“In the design, I would like to say there are no similarities at all,” Kuma said at a press conference last week, reported by the Scotsman. “The conditions set for the competition mean that automatically some similarities emerge,” Kuma explained, adding that “the concept is completely different, so it is absolutely a different building, despite the similarities.”

This is just the latest in a long sequence of problems with the design for the stadium, due for completion in time for the 2020 Olympic Games, which began with Hadid winning the bid for the stadium in 2014, thus beating many Japanese architects in the competition for the coveted project.


When her design was publicly unveiled in December 2014  a group of architects, led by older statesman of Japanese architecture Arata Isozaki, released a statement likening her design to a bike helmet and complained that the trademark sweeping curves of Hadid’s design were too futuristic for the area of downtown Tokyo where it was due to be built.

At the time, Isozaki cattily described Hadid’s design as being “a dull, slow form, like a turtle waiting for Japan to sink so that it can swim away.”


Hadid hit back by saying she felt that the Japanese architecture community didn’t like the fact that the contract had been awarded to a foreigner, despite the fact that they themselves frequently work abroad.

The $2.8 billion design was then scrapped by the Japanese Government—citing costs—and a new cap on any future designs of $1.5 billion was put in place. Hadid then joined forces with Japanese architects Nikken Sekkei in an effort to restart the project in July 2015 but the effort was short lived, with Hadid scrapping the renewed bid within days.


Kengo Kuma & Associates were then awarded the new contract and worked with companies who had worked with Hadid on the previous design.

While defending his design last week, Kuma added that he felt that Japan needed to adjust its working practices to make it easier for foreigners to work there.


“I don’t know, as I’ve never worked as a foreigner here,” Kuma stated as reported in the Scotsman. “But from my personal point of view, communicating and holding meetings might be difficult.”

The official design for the logo for the 2020 Olympic games in Tokyo was also subject to plagiarism claims and was subsequently scrapped.

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12 Tips For Making an Outstanding Architecture Portfolio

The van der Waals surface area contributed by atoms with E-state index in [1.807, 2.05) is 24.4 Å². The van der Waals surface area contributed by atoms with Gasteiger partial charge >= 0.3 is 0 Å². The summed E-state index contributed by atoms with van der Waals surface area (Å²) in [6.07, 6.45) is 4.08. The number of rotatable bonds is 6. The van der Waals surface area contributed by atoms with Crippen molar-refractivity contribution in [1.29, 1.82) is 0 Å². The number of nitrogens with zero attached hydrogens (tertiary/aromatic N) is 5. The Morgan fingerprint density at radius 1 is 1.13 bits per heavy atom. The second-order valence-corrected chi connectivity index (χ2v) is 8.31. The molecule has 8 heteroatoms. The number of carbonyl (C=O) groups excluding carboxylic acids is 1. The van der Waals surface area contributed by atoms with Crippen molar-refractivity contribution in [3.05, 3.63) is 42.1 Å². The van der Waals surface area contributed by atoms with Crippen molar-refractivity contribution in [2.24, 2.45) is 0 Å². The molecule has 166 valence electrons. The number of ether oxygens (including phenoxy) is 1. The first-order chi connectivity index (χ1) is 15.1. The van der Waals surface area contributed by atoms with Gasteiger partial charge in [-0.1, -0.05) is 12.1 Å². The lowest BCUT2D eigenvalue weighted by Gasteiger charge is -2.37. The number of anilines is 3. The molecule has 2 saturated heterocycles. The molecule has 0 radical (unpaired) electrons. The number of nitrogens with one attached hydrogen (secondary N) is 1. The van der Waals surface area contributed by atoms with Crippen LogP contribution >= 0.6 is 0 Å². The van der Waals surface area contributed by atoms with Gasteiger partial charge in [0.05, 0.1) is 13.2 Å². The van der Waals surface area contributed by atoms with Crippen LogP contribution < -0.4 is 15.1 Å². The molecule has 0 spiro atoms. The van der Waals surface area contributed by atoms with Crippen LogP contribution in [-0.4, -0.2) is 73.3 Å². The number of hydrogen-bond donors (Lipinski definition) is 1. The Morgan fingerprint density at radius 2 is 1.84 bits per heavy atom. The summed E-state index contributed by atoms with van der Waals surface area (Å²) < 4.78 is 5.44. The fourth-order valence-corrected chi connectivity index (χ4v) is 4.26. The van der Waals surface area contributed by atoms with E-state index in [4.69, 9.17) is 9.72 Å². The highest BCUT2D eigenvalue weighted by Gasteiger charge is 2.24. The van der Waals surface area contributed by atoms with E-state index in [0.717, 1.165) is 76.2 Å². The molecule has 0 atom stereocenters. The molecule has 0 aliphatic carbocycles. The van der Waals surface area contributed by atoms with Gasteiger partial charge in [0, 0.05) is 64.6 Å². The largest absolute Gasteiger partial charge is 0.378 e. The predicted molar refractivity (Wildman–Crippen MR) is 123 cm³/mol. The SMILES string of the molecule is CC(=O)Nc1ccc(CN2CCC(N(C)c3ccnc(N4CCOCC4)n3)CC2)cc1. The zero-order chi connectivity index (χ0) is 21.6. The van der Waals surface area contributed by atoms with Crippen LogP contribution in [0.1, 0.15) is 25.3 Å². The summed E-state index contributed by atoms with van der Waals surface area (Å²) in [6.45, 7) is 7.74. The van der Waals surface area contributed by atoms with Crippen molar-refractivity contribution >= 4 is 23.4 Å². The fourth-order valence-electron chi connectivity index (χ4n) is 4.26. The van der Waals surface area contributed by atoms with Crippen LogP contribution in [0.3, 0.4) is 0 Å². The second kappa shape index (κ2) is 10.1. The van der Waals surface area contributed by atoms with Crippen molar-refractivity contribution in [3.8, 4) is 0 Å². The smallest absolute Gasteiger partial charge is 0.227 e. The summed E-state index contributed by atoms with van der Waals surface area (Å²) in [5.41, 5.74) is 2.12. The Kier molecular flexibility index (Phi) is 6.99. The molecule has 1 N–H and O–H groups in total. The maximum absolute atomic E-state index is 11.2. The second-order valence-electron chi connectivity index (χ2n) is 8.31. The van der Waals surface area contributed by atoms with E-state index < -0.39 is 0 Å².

Getting a job or internship at an architecture firm doesn’t only depend on your skills as an architect (or student). The way you present your skills plays an essential role. At a time of great professional competitiveness and with resumes becoming more globalized, assembling a portfolio may seem like a chore and often very involving: Which projects do I list? What personal information do I add? Should I include my academic papers in professional portfolios?

Brazilian architect Gabriel Kogan has shared with us a list of twelve tips on how to build a good architectural portfolio, ranging from graphic design to the type of personal information and content that should be included in your resume. Read his guidelines after the break, and if you have any other tips share them with us in the comments section.

1. Just Say “No” to Stand Alone Resumes


Never (ever EVER) just send your resume without a portfolio of your work. That’s rule number one, without a doubt. Plain text resumes are rarely looked at and won’t stand out when compared to others. Where you graduated from is much less important than your actual ability in the profession.

2. Your Portfolio’s Presentation is Just as Important as Its Content


Visual composition can make or break your portfolio. This shows your grasp of an essential skill: graphic design. Even portfolios with amazing projects tend to be overlooked or become invisible when compared to ones with more attractive presentation. Very cluttered pages can hide content. The images need to breathe. Do not overload your portfolio with a lot of information to make it look more full: the more concise and attractive the layout, the better. Usually the people looking over these documents  can tell what information is relevant and what is just filler. The font, margins, structure and proportion of a page say a lot about your ability as an architect as well.

 3. Include Lots of Personal Information


An architect’s work is multidisciplinary. For virtually every practicing architect it is important to have general knowledge that transcends the technical design or building project. Personality is critical to the job. If your poems are good, if your drawings are cool, if you write well, if you like art, if you take great photos; there is no reason to hide any of that in your architecture portfolio. Offices almost always seek architects who think for themselves. In addition, this information can make the portfolio more fun. They should also appear visually. Your photo ID or a selfie of a group of friends on the beach aren’t really appropriate, but a photo – even abstract – that shows your personality and how you present yourself  or represent your interests may add a nice touch: images that reflect, most importantly, your personality and your interests.

4. A Long Portfolio Isn’t Better Than a Short One